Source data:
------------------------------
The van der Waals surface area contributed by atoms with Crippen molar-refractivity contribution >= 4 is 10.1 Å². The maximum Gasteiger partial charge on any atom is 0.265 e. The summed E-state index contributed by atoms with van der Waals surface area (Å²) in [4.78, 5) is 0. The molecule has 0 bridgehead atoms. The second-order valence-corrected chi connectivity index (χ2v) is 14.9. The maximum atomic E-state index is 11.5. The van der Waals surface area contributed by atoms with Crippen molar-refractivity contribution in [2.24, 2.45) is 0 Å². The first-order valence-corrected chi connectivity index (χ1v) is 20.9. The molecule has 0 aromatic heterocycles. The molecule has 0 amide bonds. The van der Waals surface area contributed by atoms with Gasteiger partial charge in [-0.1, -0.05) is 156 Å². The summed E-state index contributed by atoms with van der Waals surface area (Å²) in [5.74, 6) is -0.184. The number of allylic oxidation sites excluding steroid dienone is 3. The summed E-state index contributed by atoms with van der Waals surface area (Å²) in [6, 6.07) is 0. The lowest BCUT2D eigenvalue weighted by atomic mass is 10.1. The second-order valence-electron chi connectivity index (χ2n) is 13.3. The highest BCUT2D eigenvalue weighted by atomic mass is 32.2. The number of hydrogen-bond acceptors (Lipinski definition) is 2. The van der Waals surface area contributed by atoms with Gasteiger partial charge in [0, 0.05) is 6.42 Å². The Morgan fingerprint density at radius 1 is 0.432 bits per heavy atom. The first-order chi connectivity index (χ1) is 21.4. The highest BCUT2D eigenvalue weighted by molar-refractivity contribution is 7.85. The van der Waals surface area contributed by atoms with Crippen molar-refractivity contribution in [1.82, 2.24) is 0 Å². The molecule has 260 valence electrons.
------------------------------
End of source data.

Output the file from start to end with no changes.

The van der Waals surface area contributed by atoms with Crippen molar-refractivity contribution >= 4 is 10.1 Å². The maximum Gasteiger partial charge on any atom is 0.265 e. The summed E-state index contributed by atoms with van der Waals surface area (Å²) in [4.78, 5) is 0. The molecule has 0 bridgehead atoms. The second-order valence-corrected chi connectivity index (χ2v) is 14.9. The maximum atomic E-state index is 11.5. The van der Waals surface area contributed by atoms with Crippen molar-refractivity contribution in [2.24, 2.45) is 0 Å². The first-order valence-corrected chi connectivity index (χ1v) is 20.9. The molecule has 0 aromatic heterocycles. The molecule has 0 amide bonds. The van der Waals surface area contributed by atoms with Gasteiger partial charge in [-0.1, -0.05) is 156 Å². The summed E-state index contributed by atoms with van der Waals surface area (Å²) in [5.74, 6) is -0.184. The number of allylic oxidation sites excluding steroid dienone is 3. The summed E-state index contributed by atoms with van der Waals surface area (Å²) in [6, 6.07) is 0. The lowest BCUT2D eigenvalue weighted by atomic mass is 10.1. The second-order valence-electron chi connectivity index (χ2n) is 13.3. The highest BCUT2D eigenvalue weighted by atomic mass is 32.2. The number of hydrogen-bond acceptors (Lipinski definition) is 2. The van der Waals surface area contributed by atoms with Gasteiger partial charge in [0, 0.05) is 6.42 Å². The Morgan fingerprint density at radius 1 is 0.432 bits per heavy atom. The first-order chi connectivity index (χ1) is 21.4. The highest BCUT2D eigenvalue weighted by molar-refractivity contribution is 7.85. The van der Waals surface area contributed by atoms with Crippen molar-refractivity contribution in [1.82, 2.24) is 0 Å². The molecule has 260 valence electrons.